A close reading of Obama’s iPod

Obama, everybody’s favorite presidential candidate under the age of 72, recently told Rolling Stone the contents of his Ipod. No doubt he had finished updating the pod shortly before the interview (likely with the help of a campaign advisor or three), but the long and eclectic list of artists is still interesting to look at.
Featuring Stevie Wonder, Sheryl Crow, and The Rolling Stones, most of the contents are as safe and uninteresting as a Coldplay album. But his comments about a particular Bob Dylan song shed some light on Democratic candidate. He cited a strong personal connection to “Maggie’s Farm” off the world-defying record Bringing It All Back Home.
“One of my favorites [for] the political season is ‘Maggie’s Farm’,” Obama reveals. “It speaks to me as I listen to some of the political rhetoric.”
The farm Dylan’s speaking of is most commonly seen as the southern plantation, apparently named Magee’s Farm ­— though I’ve also seen it referred to as McGee’s — which he was filmed singing protest songs to workers. The first line of the song, he belts out “I don’t want to work on Maggie’s Farm no more.” Basically, the song, with its rollicking blues structure and anti-authority sentiment, announces his abandoning the folk and activist scene in favor of rock ‘n’ roll.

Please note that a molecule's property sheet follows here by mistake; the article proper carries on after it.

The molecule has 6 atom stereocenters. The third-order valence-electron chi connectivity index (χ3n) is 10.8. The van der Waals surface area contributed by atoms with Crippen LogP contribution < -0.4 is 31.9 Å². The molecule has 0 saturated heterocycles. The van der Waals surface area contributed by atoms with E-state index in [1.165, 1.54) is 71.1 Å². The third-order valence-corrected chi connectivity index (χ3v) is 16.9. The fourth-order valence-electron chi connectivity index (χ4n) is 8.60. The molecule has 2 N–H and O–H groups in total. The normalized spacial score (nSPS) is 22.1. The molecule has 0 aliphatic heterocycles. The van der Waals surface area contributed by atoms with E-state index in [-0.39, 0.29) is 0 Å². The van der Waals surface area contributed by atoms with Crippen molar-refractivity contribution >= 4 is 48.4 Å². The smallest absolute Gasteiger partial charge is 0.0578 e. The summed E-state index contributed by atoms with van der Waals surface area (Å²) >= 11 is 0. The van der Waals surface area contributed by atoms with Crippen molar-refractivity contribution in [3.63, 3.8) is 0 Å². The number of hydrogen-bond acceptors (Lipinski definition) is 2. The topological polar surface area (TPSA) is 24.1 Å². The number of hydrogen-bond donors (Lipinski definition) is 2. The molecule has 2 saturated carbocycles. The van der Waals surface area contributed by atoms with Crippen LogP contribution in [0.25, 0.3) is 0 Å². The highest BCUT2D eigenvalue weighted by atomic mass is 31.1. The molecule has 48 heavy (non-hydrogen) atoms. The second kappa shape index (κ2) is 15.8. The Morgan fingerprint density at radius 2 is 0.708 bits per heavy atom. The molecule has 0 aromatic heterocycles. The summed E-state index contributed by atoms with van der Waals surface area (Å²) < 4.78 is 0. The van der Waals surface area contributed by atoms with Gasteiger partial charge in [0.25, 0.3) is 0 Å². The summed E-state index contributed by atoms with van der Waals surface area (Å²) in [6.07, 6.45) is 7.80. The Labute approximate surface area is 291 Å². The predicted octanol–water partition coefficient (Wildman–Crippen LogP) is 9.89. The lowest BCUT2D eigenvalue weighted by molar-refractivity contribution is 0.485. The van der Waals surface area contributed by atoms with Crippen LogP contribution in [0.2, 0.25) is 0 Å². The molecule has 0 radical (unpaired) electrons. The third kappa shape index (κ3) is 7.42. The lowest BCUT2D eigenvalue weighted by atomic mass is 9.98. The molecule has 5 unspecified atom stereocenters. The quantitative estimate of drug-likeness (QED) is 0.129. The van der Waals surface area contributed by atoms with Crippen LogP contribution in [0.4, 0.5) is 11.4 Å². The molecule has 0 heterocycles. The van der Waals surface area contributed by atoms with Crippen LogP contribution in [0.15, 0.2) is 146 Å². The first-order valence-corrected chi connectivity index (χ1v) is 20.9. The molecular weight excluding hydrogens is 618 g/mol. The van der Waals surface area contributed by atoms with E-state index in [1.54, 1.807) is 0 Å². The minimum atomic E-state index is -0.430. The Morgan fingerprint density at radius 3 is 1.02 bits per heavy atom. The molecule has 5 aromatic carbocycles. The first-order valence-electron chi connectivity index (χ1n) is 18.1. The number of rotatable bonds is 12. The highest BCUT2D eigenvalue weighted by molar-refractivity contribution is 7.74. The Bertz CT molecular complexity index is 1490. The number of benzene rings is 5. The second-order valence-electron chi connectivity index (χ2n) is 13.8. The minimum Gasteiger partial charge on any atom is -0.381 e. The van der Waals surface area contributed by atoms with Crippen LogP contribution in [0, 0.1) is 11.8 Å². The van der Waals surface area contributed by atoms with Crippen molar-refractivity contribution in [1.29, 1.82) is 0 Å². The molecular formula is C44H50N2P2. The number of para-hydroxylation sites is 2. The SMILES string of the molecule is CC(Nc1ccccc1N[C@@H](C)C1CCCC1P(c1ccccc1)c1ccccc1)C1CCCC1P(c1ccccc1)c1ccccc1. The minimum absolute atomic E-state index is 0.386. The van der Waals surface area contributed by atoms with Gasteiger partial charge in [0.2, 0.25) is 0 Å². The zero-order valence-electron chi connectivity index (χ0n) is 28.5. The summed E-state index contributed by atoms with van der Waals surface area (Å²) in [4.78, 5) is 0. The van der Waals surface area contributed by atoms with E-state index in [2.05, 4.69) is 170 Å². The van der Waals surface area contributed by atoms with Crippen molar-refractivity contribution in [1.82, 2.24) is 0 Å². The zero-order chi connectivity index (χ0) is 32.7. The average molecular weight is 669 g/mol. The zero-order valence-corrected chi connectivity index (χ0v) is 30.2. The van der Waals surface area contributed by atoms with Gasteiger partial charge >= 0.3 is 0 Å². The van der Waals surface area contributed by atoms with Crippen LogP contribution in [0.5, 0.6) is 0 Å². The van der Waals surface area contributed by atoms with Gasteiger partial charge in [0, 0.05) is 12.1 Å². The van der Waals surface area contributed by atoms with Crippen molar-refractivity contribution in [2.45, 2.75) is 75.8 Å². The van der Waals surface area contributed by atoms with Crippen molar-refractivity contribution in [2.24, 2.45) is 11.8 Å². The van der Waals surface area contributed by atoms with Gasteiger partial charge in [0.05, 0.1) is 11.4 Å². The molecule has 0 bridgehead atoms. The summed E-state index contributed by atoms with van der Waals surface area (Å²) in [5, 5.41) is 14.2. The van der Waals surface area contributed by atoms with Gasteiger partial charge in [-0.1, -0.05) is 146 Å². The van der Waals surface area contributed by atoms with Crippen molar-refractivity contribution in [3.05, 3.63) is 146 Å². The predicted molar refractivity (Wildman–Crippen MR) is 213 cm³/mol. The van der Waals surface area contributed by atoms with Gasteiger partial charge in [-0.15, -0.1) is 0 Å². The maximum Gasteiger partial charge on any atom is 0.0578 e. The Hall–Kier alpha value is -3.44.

Dylan opened his set at the controversial 1965 Newport Folk Festival with the song, formally notifying the people of the folk world of his departure. As Obama gears up for the big election, does his love of the song mean he too will be abandoning the movement with which he is associated? And if so, where will he be heading? And most importantly, will his reinvention be as totally bad-ass as Dylan’s?
There are two sides of the coin, however. Obama could be abandoning the authority which is trying to shape him (as Dylan undermines the power of Maggie’s family within the song), and will prove to work as a person with not the party’s best interest but of America’s. But he could also be turning his back on the millions of supporters in favor of an individualist, self-interested style of governing.
It comes down to the metaphorical scene in 2007’s I’m Not There, where Dylan (Cate Blanchett) turns to face the Newport crowd and proceeds to let off a barrage of machine gun fire from stage. Who is he going to be shooting and, if he becomes president, who is going to benefit?

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